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## How do you find absolute value without using a graph?

I am very confused on how to find the absolute value of an equation without graphing it first. Can you help me?

The definition of absolute value is |x| = { x if x >=0; or -x if x < 0 }.
Note that sqrt(x^2) = |x|.

E.g., if y = x^2 - 1, find |y|.

Case 1: If x^2 - 1 < 0, or x^2 < 1, or sqrt(x^2) < sqrt(1), or |x| < 1, or -1 < x < 1,
then |y| = -y = 1 - x^2.
Case 2: If x^2 - 1 >= 0, or x <= -1 or x >= 1,
then |y| = +y = x^2 - 1.

|y| is a piecewise function: |y| = { 1 - x^2 if -1 < x < 1; or x^2 -1 otherwise }.

If definition is given for l f(x) l = f(x)  if f(x) >0 , - f(x) if f(x)<0 is more generalized than defining only for x.

Example I have given below is a good example of evaluating absolute value function f(x)  for a defined domain of X.
x can represent the value of any number including the value of a function. x is a placeholder that can be replaced by any expression or function.

### l Q l  =  Q   for  Q >0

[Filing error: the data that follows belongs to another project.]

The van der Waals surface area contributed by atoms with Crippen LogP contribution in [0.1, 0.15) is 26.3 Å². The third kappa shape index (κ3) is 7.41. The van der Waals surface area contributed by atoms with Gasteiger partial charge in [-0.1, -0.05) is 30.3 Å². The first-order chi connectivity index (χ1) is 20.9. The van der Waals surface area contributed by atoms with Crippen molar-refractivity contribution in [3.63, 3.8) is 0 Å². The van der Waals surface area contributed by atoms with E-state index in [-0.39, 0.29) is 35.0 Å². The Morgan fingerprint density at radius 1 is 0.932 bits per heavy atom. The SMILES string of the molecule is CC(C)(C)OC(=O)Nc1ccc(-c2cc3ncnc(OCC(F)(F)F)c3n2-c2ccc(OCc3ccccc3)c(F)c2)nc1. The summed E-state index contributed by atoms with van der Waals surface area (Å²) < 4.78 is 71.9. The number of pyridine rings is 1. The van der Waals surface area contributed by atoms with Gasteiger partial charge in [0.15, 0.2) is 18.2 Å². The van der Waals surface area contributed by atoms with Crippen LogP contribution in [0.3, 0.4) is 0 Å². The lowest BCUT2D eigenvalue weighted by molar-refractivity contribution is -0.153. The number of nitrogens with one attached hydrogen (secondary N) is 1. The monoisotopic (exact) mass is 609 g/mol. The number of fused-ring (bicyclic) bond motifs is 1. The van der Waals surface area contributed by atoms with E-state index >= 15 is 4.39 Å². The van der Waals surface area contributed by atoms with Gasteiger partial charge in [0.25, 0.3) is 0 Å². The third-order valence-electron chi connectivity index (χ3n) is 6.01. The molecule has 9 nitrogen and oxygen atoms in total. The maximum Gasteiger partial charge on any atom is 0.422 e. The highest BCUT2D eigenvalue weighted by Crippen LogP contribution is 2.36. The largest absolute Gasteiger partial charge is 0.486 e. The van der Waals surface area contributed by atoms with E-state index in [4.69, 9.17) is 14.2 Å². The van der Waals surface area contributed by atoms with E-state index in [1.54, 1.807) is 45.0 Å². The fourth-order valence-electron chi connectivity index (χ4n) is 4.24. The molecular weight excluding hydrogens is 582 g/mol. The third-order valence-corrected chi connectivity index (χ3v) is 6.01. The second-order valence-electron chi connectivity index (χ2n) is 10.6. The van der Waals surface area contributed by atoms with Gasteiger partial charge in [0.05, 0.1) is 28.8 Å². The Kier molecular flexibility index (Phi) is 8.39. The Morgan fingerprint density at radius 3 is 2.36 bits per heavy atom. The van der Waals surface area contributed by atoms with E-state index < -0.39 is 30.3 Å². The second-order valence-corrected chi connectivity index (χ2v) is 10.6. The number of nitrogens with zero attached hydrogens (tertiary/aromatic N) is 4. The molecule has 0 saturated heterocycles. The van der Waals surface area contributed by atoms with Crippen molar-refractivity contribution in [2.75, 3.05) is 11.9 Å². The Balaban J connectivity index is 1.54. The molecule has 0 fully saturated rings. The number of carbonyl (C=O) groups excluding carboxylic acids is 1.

l  Q I   =  - Q   for  Q <0

Example  :   Evaluate the following expression for   5 < X < 9

l  l X - 14 l - l x - 3  l  l  =

l - X +14  + X - 3 l  = l 14-3 l = l 11l = 11

Note that l x- 14l  = - x + 14   for  5< X<9

l X - 3 l = X -3        for 5 <X< 9
Dear Jaws,

Let's take an example:

Suppose you are given this inequality regarding absolute value

⌈x – 1⌉ < 3

All you have to do to get rid of the absolute value notation is to rewrite the expression as

-3 < (x - 1) < 3

Add 1 to each side to get

-2 < x < 4

It doesn't make any difference if you are dealing with =, <, >, ≤ or ≥, the idea is the same.

In general terms, if f(x) is some function of x

⌈f(x)⌉ =, or <, or >, or ≤, or ≥ n, then

-n =, or <, or >, or ≤, or ≥ f(x) =, or <, or >, or ≤, or ≥ n